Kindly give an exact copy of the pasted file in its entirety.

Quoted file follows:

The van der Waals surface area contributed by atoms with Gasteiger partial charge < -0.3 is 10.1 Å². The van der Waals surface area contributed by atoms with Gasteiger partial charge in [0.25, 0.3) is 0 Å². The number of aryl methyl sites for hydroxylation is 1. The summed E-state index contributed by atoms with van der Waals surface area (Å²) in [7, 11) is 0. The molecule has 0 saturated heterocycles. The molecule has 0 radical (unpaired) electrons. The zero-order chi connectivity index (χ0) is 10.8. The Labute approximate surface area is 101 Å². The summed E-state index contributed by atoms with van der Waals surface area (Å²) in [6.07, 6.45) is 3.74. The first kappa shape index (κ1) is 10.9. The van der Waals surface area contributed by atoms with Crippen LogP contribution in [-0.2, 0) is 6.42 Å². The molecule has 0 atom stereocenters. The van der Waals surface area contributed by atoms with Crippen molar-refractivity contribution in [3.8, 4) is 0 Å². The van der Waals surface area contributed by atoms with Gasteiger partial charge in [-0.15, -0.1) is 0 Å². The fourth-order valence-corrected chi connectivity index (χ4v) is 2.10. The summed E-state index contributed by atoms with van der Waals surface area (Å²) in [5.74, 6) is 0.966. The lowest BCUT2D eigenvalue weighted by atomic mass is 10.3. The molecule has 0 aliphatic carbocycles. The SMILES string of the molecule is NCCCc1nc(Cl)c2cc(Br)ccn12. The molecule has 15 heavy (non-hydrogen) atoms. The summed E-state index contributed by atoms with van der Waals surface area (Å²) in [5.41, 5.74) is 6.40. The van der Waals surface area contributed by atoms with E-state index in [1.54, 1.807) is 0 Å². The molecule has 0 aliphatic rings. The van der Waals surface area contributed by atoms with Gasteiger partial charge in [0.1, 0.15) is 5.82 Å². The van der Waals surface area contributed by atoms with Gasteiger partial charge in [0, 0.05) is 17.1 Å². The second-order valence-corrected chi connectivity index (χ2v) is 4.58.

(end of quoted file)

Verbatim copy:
The van der Waals surface area contributed by atoms with Gasteiger partial charge < -0.3 is 10.1 Å². The van der Waals surface area contributed by atoms with Gasteiger partial charge in [0.25, 0.3) is 0 Å². The number of aryl methyl sites for hydroxylation is 1. The summed E-state index contributed by atoms with van der Waals surface area (Å²) in [7, 11) is 0. The molecule has 0 saturated heterocycles. The molecule has 0 radical (unpaired) electrons. The zero-order chi connectivity index (χ0) is 10.8. The Labute approximate surface area is 101 Å². The summed E-state index contributed by atoms with van der Waals surface area (Å²) in [6.07, 6.45) is 3.74. The first kappa shape index (κ1) is 10.9. The van der Waals surface area contributed by atoms with Crippen LogP contribution in [-0.2, 0) is 6.42 Å². The molecule has 0 atom stereocenters. The van der Waals surface area contributed by atoms with Crippen molar-refractivity contribution in [3.8, 4) is 0 Å². The van der Waals surface area contributed by atoms with Gasteiger partial charge in [-0.15, -0.1) is 0 Å². The fourth-order valence-corrected chi connectivity index (χ4v) is 2.10. The summed E-state index contributed by atoms with van der Waals surface area (Å²) in [5.74, 6) is 0.966. The lowest BCUT2D eigenvalue weighted by atomic mass is 10.3. The molecule has 0 aliphatic carbocycles. The SMILES string of the molecule is NCCCc1nc(Cl)c2cc(Br)ccn12. The molecule has 15 heavy (non-hydrogen) atoms. The summed E-state index contributed by atoms with van der Waals surface area (Å²) in [5.41, 5.74) is 6.40. The van der Waals surface area contributed by atoms with E-state index in [1.54, 1.807) is 0 Å². The molecule has 0 aliphatic rings. The van der Waals surface area contributed by atoms with Gasteiger partial charge in [0.1, 0.15) is 5.82 Å². The van der Waals surface area contributed by atoms with Gasteiger partial charge in [0, 0.05) is 17.1 Å². The second-order valence-corrected chi connectivity index (χ2v) is 4.58.